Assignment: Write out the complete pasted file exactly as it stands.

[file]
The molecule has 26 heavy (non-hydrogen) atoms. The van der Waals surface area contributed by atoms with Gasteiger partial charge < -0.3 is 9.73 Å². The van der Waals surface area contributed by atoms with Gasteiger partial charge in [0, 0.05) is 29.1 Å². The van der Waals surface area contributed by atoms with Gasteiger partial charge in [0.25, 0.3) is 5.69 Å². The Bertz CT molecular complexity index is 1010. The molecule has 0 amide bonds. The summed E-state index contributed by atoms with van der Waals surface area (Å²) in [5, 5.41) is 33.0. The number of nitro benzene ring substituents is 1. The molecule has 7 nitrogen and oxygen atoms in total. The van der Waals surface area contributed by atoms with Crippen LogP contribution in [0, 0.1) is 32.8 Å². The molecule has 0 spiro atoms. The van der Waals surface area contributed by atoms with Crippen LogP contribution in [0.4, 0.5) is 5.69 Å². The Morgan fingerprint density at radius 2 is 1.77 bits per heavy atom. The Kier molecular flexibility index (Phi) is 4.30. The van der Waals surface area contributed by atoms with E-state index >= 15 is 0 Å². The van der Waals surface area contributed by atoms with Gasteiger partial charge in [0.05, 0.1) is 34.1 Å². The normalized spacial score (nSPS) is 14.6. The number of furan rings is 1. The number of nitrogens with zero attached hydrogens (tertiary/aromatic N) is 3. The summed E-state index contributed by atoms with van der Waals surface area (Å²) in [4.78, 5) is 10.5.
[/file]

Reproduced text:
The molecule has 26 heavy (non-hydrogen) atoms. The van der Waals surface area contributed by atoms with Gasteiger partial charge < -0.3 is 9.73 Å². The van der Waals surface area contributed by atoms with Gasteiger partial charge in [0, 0.05) is 29.1 Å². The van der Waals surface area contributed by atoms with Gasteiger partial charge in [0.25, 0.3) is 5.69 Å². The Bertz CT molecular complexity index is 1010. The molecule has 0 amide bonds. The summed E-state index contributed by atoms with van der Waals surface area (Å²) in [5, 5.41) is 33.0. The number of nitro benzene ring substituents is 1. The molecule has 7 nitrogen and oxygen atoms in total. The van der Waals surface area contributed by atoms with Crippen LogP contribution in [0, 0.1) is 32.8 Å². The molecule has 0 spiro atoms. The van der Waals surface area contributed by atoms with Crippen LogP contribution in [0.4, 0.5) is 5.69 Å². The Morgan fingerprint density at radius 2 is 1.77 bits per heavy atom. The Kier molecular flexibility index (Phi) is 4.30. The van der Waals surface area contributed by atoms with E-state index >= 15 is 0 Å². The van der Waals surface area contributed by atoms with Gasteiger partial charge in [0.05, 0.1) is 34.1 Å². The normalized spacial score (nSPS) is 14.6. The number of furan rings is 1. The number of nitrogens with zero attached hydrogens (tertiary/aromatic N) is 3. The summed E-state index contributed by atoms with van der Waals surface area (Å²) in [4.78, 5) is 10.5.